The Kremlin’s offensive on the Internet freedoms started in 2012 and over this period they learned a few things. They understand now that the most dangerous content is not generated by some hostile forces from abroad, but inside the country, and this content is not always produced by the opposition or political activists – it might be the news of some incident, like environmental catastrophe or natural disaster, disseminated and shared by ordinary users. And the Sovereign Internet bill is designed to prevent precisely this kind of content from spreading – it requires the installation of the system which would enable the government to control remotely the way the traffic goes in the country, cutting of a particular region from the rest of the country, if necessary.
The Kremlin offensive to restrict freedoms on the Internet began in 2012 and during this period they learned some things. Now, they understand that the most dangerous content is not the one that generates any hostile force coming from outside, but within the country, and this content is not always created by the opposition or political activists – it could be information of some event, such as a catastrophe environmental or natural disaster, disseminated and published by common users. And the sovereign internet law is designed to precisely prevent the dissemination of this type of content – it requires the installation of a system that would allow the Government to remotely control how traffic flows in the country, or isolate a particular region from the rest of the country, If necessary.
While it is easy to portray the sovereign internet as a creation of a mature elite that has disconnected from today's digital realities, such a position can be dangerously misleading. Actions to divide the internet into national digital feuds that can be more strictly controlled are part of a generalized global trend, not something that only autocratic governments have undertaken. Soldatov added that the Russian Government frequently points out similar actions in other places to strengthen the legitimacy of its own policies with respect to the internet:
Russian lawmakers love referring to the Western experience in Internet legislation – after all, we got Internet censorship in the country under the pretext of following the British example, as we were told by the Duma. Of course, the concept of the Sovereign Internet is not exclusively Russian — apart from China, there were many European countries that started talking about the need of something sovereign, especially after Snowden’s revelations. But these days, the problem is not what the government could do about the cables and the ways the traffic goes – it’s the content and where it’s stored. In many countries there are debates over how to make global platforms store the data of users in their respective countries: German users of Facebook in Germany, French in France and so on. This could be really dangerous, especially given the fact that to store data closer to users has a practical sense to the platforms as well.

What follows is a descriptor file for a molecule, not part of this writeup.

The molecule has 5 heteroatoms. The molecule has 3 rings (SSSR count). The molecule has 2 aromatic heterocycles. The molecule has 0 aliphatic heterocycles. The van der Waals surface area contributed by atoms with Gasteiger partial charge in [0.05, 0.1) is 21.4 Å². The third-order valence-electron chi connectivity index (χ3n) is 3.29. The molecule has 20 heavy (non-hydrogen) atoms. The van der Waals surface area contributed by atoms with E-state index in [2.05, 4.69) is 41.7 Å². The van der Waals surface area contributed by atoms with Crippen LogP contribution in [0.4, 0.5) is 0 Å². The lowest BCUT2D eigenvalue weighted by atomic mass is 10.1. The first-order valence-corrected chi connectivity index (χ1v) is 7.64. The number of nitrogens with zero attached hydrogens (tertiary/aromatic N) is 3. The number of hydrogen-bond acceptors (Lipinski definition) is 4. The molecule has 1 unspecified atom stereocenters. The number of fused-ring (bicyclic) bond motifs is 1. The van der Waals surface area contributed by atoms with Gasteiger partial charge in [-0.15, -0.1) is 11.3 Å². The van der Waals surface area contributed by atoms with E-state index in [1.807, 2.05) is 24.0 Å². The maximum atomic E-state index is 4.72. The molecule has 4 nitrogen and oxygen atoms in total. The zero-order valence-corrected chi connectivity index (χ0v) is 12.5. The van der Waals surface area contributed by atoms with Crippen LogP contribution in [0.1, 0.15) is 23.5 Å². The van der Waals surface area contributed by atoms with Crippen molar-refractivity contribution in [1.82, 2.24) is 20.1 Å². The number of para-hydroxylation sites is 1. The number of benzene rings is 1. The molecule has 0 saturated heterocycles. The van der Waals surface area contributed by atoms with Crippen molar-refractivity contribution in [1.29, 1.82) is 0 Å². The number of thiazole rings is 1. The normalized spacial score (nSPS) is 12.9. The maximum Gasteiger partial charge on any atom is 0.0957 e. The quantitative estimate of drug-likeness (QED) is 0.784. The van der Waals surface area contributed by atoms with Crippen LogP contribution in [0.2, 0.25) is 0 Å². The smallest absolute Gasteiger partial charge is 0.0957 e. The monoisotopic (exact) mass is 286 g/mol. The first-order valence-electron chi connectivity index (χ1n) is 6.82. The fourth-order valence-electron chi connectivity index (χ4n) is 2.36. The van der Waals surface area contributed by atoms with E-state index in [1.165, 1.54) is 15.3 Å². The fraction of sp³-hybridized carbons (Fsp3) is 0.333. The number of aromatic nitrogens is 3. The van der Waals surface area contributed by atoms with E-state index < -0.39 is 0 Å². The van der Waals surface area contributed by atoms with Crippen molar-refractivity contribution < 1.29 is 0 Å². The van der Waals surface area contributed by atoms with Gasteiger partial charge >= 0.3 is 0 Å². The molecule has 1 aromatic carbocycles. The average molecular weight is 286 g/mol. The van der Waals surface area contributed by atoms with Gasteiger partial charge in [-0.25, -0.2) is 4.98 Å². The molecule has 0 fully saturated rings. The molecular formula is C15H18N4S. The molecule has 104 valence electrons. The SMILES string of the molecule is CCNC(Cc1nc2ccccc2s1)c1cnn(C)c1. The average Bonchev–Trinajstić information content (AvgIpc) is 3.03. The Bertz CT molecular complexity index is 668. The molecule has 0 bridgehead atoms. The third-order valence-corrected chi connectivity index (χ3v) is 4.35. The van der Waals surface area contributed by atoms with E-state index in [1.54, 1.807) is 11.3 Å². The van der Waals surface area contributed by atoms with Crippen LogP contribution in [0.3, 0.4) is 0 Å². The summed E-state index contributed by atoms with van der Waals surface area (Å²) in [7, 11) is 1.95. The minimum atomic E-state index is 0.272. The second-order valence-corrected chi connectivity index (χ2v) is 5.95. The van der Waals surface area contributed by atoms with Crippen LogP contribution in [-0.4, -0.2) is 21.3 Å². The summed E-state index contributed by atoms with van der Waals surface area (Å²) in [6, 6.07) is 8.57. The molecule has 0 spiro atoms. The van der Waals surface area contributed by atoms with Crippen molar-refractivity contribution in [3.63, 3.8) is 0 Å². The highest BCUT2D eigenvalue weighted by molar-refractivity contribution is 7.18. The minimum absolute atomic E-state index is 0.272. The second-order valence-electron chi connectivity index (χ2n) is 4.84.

Russian lawmakers are fascinated to refer to the Western experience in terms of internet legislation – after all, internet censorship was implemented in the country under the pretext of following the British example, the Duma told us. Of course, the concept of sovereign internet is not exclusively Russian – apart from China, there were many European nations that started talking about the need for something sovereign, particularly after Snowden's revelations. But these days, the problem is not what the government could do about cables and the ways in which traffic flows – it is the content and where it is stored. In many countries, discuss how to get global platforms to store user information in their respective countries: German Facebook users in Germany, the French in France, and so on. This could be really dangerous, especially considering that storing information closer to users also makes practical sense for platforms.
However, Soldatov stressed that the temptation to draw parallels between Russia's “sovereign internet” and China's “great firewall” is misleading:
The Chinese model of surveillance and censorship was integrated into the Chinese Internet from the beginning, while the Russian Internet was left alone for a very long period of time: from the very beginning in the early 1990s to 2012. It makes things more difficult for the Russian censors, and the most striking difference between the two countries is that blocking isn't effective in Russia – we have lots of websites banned and blocked, but one could use VPNs and other means to circumvent it pretty easily. The government war with Telegram messenger was also not successful – lots of people still use this messenger, including government officials.